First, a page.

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Selling at Cons is best during the...

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Great Questions, DarkishStar. I'll list them in the first post for you. :3
Yay, thanks a lot, that should help them get seen better. ;_;
Yup. Hey, keep an eye out for me at AX. ;D I'll be the one selling pirate/ninja restroom door signs.
Awesome! I'll be sure to. xD Like much of the advice, people should get to know each other. xDDD; In anycase, I love artist alley, so I'll probably wander around when my buddy watches my table.

I'll most likely have Naruto and Bleach fanart up.. but I plan to do some a bit more obscure/less popular things like Eyeshield21 and Chrono Crusade, I'm just worried about how those would do...

I was thinking of housing the prints in a box, in a sort of filing system, sort of next to me. Do you think the Artist Alley ever has a problem of stealing? Like people stealing the prints right off the table? I was thinking of organizing my wares in a way that makes it's difficult to be stolen, if you know what I mean. O_O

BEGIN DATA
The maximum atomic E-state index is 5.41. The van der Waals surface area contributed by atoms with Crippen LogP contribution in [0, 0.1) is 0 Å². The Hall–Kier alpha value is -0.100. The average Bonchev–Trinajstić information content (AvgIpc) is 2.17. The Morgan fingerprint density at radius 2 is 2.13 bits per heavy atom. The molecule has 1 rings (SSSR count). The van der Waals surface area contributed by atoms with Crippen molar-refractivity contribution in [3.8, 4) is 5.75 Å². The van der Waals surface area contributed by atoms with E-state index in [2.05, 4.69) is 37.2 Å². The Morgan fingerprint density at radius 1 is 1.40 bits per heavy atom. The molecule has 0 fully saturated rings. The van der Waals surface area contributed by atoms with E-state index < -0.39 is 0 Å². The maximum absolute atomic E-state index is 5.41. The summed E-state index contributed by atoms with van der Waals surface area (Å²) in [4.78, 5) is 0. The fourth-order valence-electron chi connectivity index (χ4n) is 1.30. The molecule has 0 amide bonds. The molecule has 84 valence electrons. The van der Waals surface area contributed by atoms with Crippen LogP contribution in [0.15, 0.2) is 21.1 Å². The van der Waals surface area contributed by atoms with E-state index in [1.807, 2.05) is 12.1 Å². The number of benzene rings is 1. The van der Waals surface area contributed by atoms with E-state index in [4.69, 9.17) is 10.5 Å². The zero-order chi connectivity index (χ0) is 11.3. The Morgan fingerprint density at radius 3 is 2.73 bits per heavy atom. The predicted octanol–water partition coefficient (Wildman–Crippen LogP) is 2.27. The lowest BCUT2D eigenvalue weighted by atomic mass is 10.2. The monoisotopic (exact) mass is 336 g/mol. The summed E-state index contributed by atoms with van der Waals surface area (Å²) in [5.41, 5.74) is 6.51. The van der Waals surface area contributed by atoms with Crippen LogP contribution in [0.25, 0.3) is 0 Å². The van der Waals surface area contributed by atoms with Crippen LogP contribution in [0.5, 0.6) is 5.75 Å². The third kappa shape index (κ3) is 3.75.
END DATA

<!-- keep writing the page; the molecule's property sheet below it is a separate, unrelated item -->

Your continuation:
Some alleys do. That's why you make friends with your neighbors. Most people are decent human beings though, and will stop anybody who tries to run off with a print. If you're really worried about theft, you should probably put a binder or two out for display purposes, and keep the actual prints behind you/under the table.

As far as obscure fanart goes, just print a few less of them, and have a paper for people to write down their names if they want a print you've run out of. Prints of obscure series make the fans of the series happy. :3
Yay, thank you! whee This will help so much when I want to sell a few prints in the western cons! whee (Probably this year.)

Hmm... but I have a question to ask... If a con-goer goes to a con and has to pay for travel, entry, lodging, food, etc; won't they have a lot less money to spend on merchandise? Because of that, I was wondering if smaller prints would do better than larger ones, because they're priced less.

The thing is, if the prints are small and don't stand out, they may not want to buy it. Some would rather have something larger (fewer of the large) than many small ones. How does this work? sweatdrop